Live Reviews

Muse: The Centre, Newport – 19/03/2015

When one of the biggest bands in the world announce an intimate tour to promote a surprise new single, it’s not shock that tickets sold out within a minute. Those lucky enough to grab a ticket to see the Devon rockers had less than a week to get hyped up and prepare for a night of pure adrenaline rock n roll.

To add to the impressive intimate surroundings tonight, preceedings start with special guests, the awesome Marmozets. Supplying a criminally short 35 minutes of their blend of rock, those unknown to Marmozets already are left dumbfounded and impressed. Tracks from their impressive debut take on a rawer and tighter vibe live. ‘Move, Shake, Hide’ kicks things off with a bump. Frontwoman Becca Macintyre shows the passion of Paramore’s Hayley Williams back in the day. ‘Weird and Wonderful’ and ‘Hit The Wave’ showcase their magnitude, but softer moment ‘Particle’ shines out bright and adds another dimension to the ‘Zet’s set. Closing track ‘Why Do You Hate Me?’ brings out mini moshes and a small circle pit down the front. Easy to assume that not only were Marmozets the perfect openers tonight, but won over a few new fans too.

Just after 9pm, the lights dip and soon the entire room is screaming out in anticipation. There is no shebang tonight, no formal intro tape, simply, off stage, Matt Bellamy’s guitar crashes in and an elongated riff to new track ‘Psycho’ rips in as Muse arrive on stage. As soon as the song kicks in fully, the audience are already treating it as an old favourite, singing along to each guitar stroke and moshing like there is no tomorrow. Matt is playing guitar all over the stage, coming right to the tip close enough for fans in the front row to almost touch the guitar. Bassist Chris Wolstenholme plays with an utter groove that oozes coolness and drummer Domonic Howard becomes a pure powerhouse behind the kit.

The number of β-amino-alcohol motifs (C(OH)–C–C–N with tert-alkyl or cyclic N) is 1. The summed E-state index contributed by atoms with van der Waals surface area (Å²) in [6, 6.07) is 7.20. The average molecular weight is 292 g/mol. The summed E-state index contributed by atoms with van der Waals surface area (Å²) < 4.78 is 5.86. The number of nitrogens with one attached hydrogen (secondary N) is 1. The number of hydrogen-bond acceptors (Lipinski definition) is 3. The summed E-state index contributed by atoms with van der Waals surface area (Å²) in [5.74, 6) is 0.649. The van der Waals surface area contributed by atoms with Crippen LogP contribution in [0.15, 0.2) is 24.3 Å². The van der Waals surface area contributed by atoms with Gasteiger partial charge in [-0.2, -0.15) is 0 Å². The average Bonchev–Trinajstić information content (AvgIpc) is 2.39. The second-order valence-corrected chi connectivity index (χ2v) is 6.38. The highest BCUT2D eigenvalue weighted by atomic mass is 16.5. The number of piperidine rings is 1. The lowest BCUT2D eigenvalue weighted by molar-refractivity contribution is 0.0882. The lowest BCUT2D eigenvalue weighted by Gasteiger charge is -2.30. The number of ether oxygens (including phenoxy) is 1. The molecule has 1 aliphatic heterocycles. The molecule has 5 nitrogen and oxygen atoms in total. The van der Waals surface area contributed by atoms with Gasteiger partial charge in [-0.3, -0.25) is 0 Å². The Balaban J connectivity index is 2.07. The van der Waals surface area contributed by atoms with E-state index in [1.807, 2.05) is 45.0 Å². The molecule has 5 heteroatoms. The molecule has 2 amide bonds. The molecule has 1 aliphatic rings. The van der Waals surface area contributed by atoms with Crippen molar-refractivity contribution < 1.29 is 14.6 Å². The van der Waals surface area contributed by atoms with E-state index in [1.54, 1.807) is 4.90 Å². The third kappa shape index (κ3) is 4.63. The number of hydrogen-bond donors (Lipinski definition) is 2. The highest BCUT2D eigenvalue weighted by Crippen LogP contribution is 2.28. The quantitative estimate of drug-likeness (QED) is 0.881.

Talking to Chris post gig, he explained that this run of shows was urely to blow cobwebs away and to have some fun playing tracks that haven’t been given an airing for a while. “The freedom to change the setlist night after night on a tour like this is brilliant. In the bigger shows if we drop a track for something else, it messes up the whole production element; we have to have new videos, different lights, different stage arrangements. Tonight, we could just choose to play what we wanted and not really care about that other element”. This becomes apparant as the evening goes on. Second song in the set tonight is ‘Futurism’ – a song that hasn’t been played live in the UK since 2001. As soon as Matt introduces the song as “A song which we intended to be on Showbiz but left it off” you can sense the anticipation in the crowd, then as the riff kicks in, the place begins to bounce again.